Growing up in Homer was an experience that I am incredibly happy to have had. From playing outside in the summers until midnight or helping out my grandpa at the Beluga Lake ice races to fishing in Kachemak Bay and cheerleading for the Homer Raiders.
Driving out to The Spit, my family and I would always ensure the windows were rolled up when we passed by Beluga Slough because that drive was most often accompanied by breezes of rotten egg. Even though I didn’t always appreciate its lovely aroma, I was still happy to tromp around in my “tufs” looking at the little pools of sticklebacks and pointing out gulls and ducks. I looked past its little faults to enjoy the bigger picture of Beluga Slough, its uniqueness, and the fun creatures it housed that were so in reach.
On the Kenai Peninsula, Beluga Slough is among our estuaries that include Chickaloon Flats, Kenai Flats, Kasilof Flats and the Fox River Flats at the headwaters of Kachemak Bay. Acting as transition zones or gradients at the interface of land and sea, estuaries and the surrounding areas are wetlands where fresh water meets salt water. This brackish water sets the stage for some of the most highly productive habitats.
These coastal wetlands serve a variety of functions and values for us, including flood alleviation through water storage and slow release, educational opportunities, enhanced water quality through filtering and phytoremediation, and as recreational areas.
Though wetlands have not always been viewed in as positive a light as this, it seems estuaries on the Kenai are highly valued by people for everything from the annual shorebird festivals in Homer to waterfowl production and fisheries. Those who hold even more value in these estuaries are the plants and animals that inhabit them.
Prime land for food, habitat and nursery grounds of many bird and fish species throughout the world, estuaries are sometimes dubbed the “nurseries of the sea.” A unique community of plants and animals arise in this brackish habitat adapted to high and varying water salinity, tidal inflows and outflows, and hydrophobic soils in anaerobic conditions that occur in estuaries and other wetlands.
Wetland plants have adaptions to uptake nutrients, minerals and chemicals considered toxic in other situations like sulfur, methane and excess nitrogen. When plants (like sedges) die back, the microorganisms in the soil get to work decomposing the tissues and releasing the plant’s stored sulfur and methane.
This process produces that rotten egg smell with which some of us are too familiar. An example of these specially adapted plants native to the Kenai is the Lyngbye’s sedge. This grasslike plant has a high tolerance for anaerobic conditions that occur in estuaries, and a medium tolerance for salinity and slightly acidic waters.
Adaptations unique to wetlands in the animal kingdom are brackish-water-tolerating euryhaline organisms that can take advantage of estuaries as permanent or semipermanent residents. Among these are mollusks like the Baltic macoma, a permanent bivalve resident of estuaries and intertidal zones in sandy and muddy soils.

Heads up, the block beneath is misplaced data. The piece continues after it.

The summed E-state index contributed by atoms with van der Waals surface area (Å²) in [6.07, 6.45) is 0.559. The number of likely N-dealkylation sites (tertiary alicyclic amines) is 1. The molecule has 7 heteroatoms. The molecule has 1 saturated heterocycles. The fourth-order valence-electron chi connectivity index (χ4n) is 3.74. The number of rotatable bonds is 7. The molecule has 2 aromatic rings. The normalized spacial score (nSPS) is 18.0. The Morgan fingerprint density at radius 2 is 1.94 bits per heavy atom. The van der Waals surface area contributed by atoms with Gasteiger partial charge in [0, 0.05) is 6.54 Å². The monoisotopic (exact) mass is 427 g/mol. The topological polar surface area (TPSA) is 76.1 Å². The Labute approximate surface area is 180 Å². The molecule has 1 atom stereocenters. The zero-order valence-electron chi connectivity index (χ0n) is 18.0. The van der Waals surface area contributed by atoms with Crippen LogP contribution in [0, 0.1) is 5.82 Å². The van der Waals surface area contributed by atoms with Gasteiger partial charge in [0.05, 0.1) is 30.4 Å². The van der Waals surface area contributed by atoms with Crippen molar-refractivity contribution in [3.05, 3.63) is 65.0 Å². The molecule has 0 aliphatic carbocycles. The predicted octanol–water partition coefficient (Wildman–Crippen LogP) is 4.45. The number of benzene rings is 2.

This oval-shaped clam, up to 1.5 inches long, is polymorphic with coloration variations, and serves as a food source for visiting birds. The coho salmon is considered a euryhaline species, too. Estuaries act as brackish nurseries where coho spend time from alevin to smolt (one to three years) before heading out to open sea where they mature.
Of course, there is the famous annual shorebird festival in Homer where visitors (human and avian alike) come from all over to enjoy and admire estuaries like Beluga Slough. Western sandpipers and Pacific golden plovers are two of the more common avian visitors that make a stop on the peninsula during their migrations. Larger mammals like moose, bears and coyotes also forage for the unique food sources available in these estuaries that do not occur elsewhere (or in the same abundance).
Estuaries only constitute about 1 percent of the Kenai Peninsula. However, they provide habitats for many species while providing unique opportunities for recreation, education and economic gain.
Because of their great value and the limited land area they occupy, some estuaries like Fox River Flats are designated Critical Habitat Areas by the Alaska Department of Fish and Game, and are managed with special regulations. Chickaloon Flats, the largest estuary on the Kenai Peninsula, is under the care of the Kenai National Wildlife Refuge.
Next time you are near an estuary, take the time to admire everything they provide for you and for the wildlife that is precious to our way of life.
Angelica Smith is a biological intern this summer at Kenai National Wildlife Refuge. She is a junior in Wildlife Biology at Missouri State University during the rest of the year. Find more Refuge Notebook articles (1999-present) at https://www.fws.gov/refuge/Kenai/community/refuge_notebook.html